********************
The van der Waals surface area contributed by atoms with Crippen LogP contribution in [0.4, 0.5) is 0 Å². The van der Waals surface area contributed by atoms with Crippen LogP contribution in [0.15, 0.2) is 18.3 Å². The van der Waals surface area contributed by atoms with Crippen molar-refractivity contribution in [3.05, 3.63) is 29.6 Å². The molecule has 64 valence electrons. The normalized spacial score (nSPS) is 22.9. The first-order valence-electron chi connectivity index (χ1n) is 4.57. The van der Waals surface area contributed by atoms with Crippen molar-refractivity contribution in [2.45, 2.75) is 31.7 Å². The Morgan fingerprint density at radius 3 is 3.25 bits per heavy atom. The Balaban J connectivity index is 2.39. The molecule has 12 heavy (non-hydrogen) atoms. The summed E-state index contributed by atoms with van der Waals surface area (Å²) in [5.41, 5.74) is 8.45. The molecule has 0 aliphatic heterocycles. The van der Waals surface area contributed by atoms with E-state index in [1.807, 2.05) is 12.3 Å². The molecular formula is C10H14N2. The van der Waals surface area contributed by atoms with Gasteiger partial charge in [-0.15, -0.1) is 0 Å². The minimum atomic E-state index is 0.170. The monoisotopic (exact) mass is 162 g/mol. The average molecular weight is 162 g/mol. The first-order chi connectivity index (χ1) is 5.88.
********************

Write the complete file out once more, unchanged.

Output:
The van der Waals surface area contributed by atoms with Crippen LogP contribution in [0.4, 0.5) is 0 Å². The van der Waals surface area contributed by atoms with Crippen LogP contribution in [0.15, 0.2) is 18.3 Å². The van der Waals surface area contributed by atoms with Crippen molar-refractivity contribution in [3.05, 3.63) is 29.6 Å². The molecule has 64 valence electrons. The normalized spacial score (nSPS) is 22.9. The first-order valence-electron chi connectivity index (χ1n) is 4.57. The van der Waals surface area contributed by atoms with Crippen molar-refractivity contribution in [2.45, 2.75) is 31.7 Å². The Morgan fingerprint density at radius 3 is 3.25 bits per heavy atom. The Balaban J connectivity index is 2.39. The molecule has 12 heavy (non-hydrogen) atoms. The summed E-state index contributed by atoms with van der Waals surface area (Å²) in [5.41, 5.74) is 8.45. The molecule has 0 aliphatic heterocycles. The van der Waals surface area contributed by atoms with E-state index in [1.807, 2.05) is 12.3 Å². The molecular formula is C10H14N2. The van der Waals surface area contributed by atoms with Gasteiger partial charge in [-0.15, -0.1) is 0 Å². The minimum atomic E-state index is 0.170. The monoisotopic (exact) mass is 162 g/mol. The average molecular weight is 162 g/mol. The first-order chi connectivity index (χ1) is 5.88.